Monday, August 12, 2013



James Howell (1594?–1666), Epistolae Ho-elianae: The Familiar Letters of James Howell, Historiographer Royal to Charles II, ed. Joseph Jacobs, Books II.-IV. (London: David Nutt, 1892), letter III.8 (March 3, 1646), "To the Rt. Hon. my Lord of D.", pp. 523-527 (at 524):
But under Favour this Word Learning is taken in a narrower Sense among us than among other Nations; we seem to restrain it only to the Book; whereas, indeed, any Artisan whatsoever (if he know the Secret and Mystery of his Trade) may be called a learned Man: A good Mason, a good Shoemaker, that can manage St. Crispin's Lance handsomely, a skilful Yeoman, a good Shipwright, &c., may be all called learned Men; and indeed the usefullest sort of learned Men; for without the two first we might go barefoot, and lie abroad as Beasts, having no other Canopy than the wild Air; and without the two last we might starve for Bread, have no Commerce with other Nations, or ever be able to tread upon a Continent. These, with such-like dextrous Artisans, may be termed learned Men, and the more behoveful for the Subsistence of a Country, than those Polymathists that stand poring all Day in a Corner upon a Moth-eaten Author, and converse only with dead Men.
Id., p. 525:
The extravagant Humour of our Country is not to be altogether commended, that all Men should aspire to Booklearning: There is not a simpler Animal, and a more superfluous Member of State, than a mere Scholar, than only a self-pleasing Student; he is—Telluris inutile pondus.
Id., pp. 526-527:
There is an odd opinion among us, that he who is a contemplative Man, a Man who weds himself to his study, and swallows many books, must needs be a profound Scholar, and a great learned Man, tho' in reality he be such a dolt, that he hath neither a retentive faculty to keep what he hath read, nor wit to make any useful Application of it in common discourse; what he draws in lieth upon dead Lees, and never grows fit to be broach'd. Besides, he may want Judgment in the choice of his Authors, and knows not how to turn his hand either in weighing or winnowing the soundest opinions. There are divers who are cried up for great Clerks who want discretion. Others, tho' they wade deep into the causes and knowledge of things, yet they are subject to screw up their wits, and soar so high, that they lose themselves in their own Speculations; for thinking to transcend the ordinary pitch of Reason, they come to involve the common Principles of Philosophy in a Mist; instead of illustrating things, they render them more obscure; instead of a plainer and shorter way to the Palace of Knowledge, they lead us thro' briery, odd uncouth paths, and so fall into the fallacy call'd ignotum per ignotius. Some have the hap to be term'd learned Men, tho' they have gathered up but the scraps of Knowledge here and there, tho' they be but but smatterers, and mere sciolists, scarce knowing the Hoties of things; yet, like empty casks, if they can make a Sound, and have a Gift to vent with Confidence what they have suck'd in, they are accounted great Scholars.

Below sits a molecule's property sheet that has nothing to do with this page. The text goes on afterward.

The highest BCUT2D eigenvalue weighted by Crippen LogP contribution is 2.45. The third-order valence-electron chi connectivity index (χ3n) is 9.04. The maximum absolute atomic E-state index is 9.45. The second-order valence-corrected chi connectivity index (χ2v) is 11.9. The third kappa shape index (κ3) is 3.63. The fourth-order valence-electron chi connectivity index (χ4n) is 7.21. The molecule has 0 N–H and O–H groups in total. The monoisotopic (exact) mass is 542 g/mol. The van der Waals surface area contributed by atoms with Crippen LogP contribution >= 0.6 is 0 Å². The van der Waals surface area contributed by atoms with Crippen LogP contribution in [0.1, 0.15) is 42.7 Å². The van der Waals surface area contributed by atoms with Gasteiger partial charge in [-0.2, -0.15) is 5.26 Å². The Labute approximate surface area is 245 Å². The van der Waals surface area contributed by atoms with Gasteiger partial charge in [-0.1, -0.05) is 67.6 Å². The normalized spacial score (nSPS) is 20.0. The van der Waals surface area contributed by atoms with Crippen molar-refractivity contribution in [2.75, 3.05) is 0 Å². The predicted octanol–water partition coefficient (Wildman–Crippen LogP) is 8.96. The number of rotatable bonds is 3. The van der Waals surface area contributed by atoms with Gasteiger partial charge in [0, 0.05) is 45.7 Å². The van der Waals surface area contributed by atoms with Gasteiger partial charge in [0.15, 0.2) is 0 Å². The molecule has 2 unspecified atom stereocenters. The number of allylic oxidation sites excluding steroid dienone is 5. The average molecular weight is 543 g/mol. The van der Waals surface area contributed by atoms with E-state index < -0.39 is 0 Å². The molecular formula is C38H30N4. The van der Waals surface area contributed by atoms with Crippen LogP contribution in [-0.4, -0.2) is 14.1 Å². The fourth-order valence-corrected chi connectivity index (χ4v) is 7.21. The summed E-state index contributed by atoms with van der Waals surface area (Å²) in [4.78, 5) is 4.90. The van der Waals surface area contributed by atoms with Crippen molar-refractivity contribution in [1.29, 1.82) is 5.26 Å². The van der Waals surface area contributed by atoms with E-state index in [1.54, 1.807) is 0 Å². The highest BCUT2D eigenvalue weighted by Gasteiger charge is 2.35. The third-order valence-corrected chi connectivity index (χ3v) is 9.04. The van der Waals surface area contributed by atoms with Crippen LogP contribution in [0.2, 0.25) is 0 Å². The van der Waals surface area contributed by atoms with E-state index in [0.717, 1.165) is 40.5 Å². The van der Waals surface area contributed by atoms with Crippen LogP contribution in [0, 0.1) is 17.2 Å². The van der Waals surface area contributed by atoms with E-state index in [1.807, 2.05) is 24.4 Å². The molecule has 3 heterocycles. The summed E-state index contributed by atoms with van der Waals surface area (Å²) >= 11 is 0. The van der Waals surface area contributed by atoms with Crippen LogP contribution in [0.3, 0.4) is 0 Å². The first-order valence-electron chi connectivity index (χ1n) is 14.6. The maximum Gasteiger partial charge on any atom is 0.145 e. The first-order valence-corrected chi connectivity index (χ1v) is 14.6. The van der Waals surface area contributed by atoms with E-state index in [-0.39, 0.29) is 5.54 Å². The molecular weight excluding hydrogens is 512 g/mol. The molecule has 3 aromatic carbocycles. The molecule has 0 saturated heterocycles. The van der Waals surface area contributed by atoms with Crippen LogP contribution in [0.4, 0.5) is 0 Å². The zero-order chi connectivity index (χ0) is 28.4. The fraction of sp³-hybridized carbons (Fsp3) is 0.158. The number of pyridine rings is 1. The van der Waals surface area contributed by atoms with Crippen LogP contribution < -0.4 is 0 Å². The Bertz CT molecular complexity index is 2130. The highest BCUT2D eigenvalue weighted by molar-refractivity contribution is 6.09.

Hoties, plural of hoti, i.e. "A cause, a reason; a statement introduced by ‘because’, or the fact denoted by such a statement" (Oxford English Dictionary), from Greek ὅτι.

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